Ever since their breakthrough in 2003 with It Still Moves, My Morning Jacket has seemingly made a concerted effort to run as far away as possible from the tangle of meaty classic-rock guitars and shouted-to-the-rafters hooks that made that album, and their live shows, seem so monolithic. While the band’s commitment to bucking expectations is certainly commendable, the specific ways in which they’ve expanded their musical palette have been more successful (2005’s electronic-tinged Z) than others (2008’s all-over-the-place Evil Urges). That trend continues on the band’s seventh album, The Waterfall, where their forays into synth-heavy late-’70s/early-’80s prog and arena rock are alternately inventive and bafflingly blockheaded.
My Morning Jacket hasn’t completely shunned their old sound: The album’s sole electric-guitar epic, “Spring (Among the Living),” is full of intricate riffs, ripping solos, and tonal left turns that keep it from feeling overlong at six minutes. And when they branch out into synth-pop, it’s convincing enough. They put Bo Koster’s soft, dated keyboard tones to good use on “Compound Fracture”; paired with frontman Jim James’s silky falsetto, the result is a slick, early-’80s-style white-boys-doing-Marvin-Gaye pop song (think Elvis Costello’s “Everyday I Write the Book”).
The issue with The Waterfall is that without a snarling bed of guitars behind him, or at least a decent pop hook to wrap his stuffed-nose, marble-mouthed croon around, James often sounds like a painfully sincere, nonsensical cosmic dreamer a la Yes’s Jon Anderson. In fact, the multi-part “In Its Infancy (The Waterfall)”—featuring laugh-out-loud lines like “Again I stopped the waterfall by simply thinking!”—sounds like a second-rate Yes song, sans the musicianship or compositional forethought. Still, the doomy verse chords are at least harder-edged than anything on opener “Believe (Nobody Knows),” with its impossibly cheesy ascending chorus consisting of a childishly starry-eyed James wailing, “Beliiiiiiiiiieve!”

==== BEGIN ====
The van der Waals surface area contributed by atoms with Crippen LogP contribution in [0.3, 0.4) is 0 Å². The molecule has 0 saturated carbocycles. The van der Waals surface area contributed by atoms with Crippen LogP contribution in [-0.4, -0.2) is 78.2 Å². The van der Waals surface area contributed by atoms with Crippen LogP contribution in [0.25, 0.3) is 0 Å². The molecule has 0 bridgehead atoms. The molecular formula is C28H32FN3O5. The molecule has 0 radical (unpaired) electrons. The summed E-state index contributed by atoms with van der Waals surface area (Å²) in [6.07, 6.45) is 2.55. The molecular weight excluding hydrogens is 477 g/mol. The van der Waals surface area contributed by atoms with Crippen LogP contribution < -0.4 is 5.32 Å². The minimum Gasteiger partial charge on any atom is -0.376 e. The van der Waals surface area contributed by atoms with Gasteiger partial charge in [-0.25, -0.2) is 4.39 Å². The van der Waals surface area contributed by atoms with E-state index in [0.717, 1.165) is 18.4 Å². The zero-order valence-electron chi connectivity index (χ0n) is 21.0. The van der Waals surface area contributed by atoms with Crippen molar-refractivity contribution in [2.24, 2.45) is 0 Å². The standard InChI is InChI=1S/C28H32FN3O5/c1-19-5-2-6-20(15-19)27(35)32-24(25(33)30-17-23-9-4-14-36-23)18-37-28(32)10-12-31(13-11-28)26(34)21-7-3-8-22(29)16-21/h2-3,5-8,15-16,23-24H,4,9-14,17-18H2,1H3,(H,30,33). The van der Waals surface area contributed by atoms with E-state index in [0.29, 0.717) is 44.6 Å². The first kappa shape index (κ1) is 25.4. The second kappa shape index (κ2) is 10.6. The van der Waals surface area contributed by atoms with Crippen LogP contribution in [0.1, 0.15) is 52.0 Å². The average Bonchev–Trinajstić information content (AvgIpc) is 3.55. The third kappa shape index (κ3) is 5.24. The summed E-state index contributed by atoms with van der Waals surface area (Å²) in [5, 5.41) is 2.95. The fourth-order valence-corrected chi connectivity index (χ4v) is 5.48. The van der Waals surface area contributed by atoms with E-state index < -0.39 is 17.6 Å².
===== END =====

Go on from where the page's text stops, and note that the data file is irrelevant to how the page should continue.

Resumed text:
James sounds much more grounded elsewhere, especially during the album’s more restrained, acoustic-based tracks, like the plaintive “Get the Point” and the willowy “Like a River.” (It helps that the latter’s hook is just some chanted mystical-sounding gibberish sung through a billowing cloak of reverb anyway.) And “Only Memories Remain” is, lyrically, just a fairly boilerplate breakup song whose staid atmosphere and traditional soul-ballad arrangement serve as a comfortable comedown. It also proves that My Morning Jacket are at their best when operating safely within less experimental paradigms.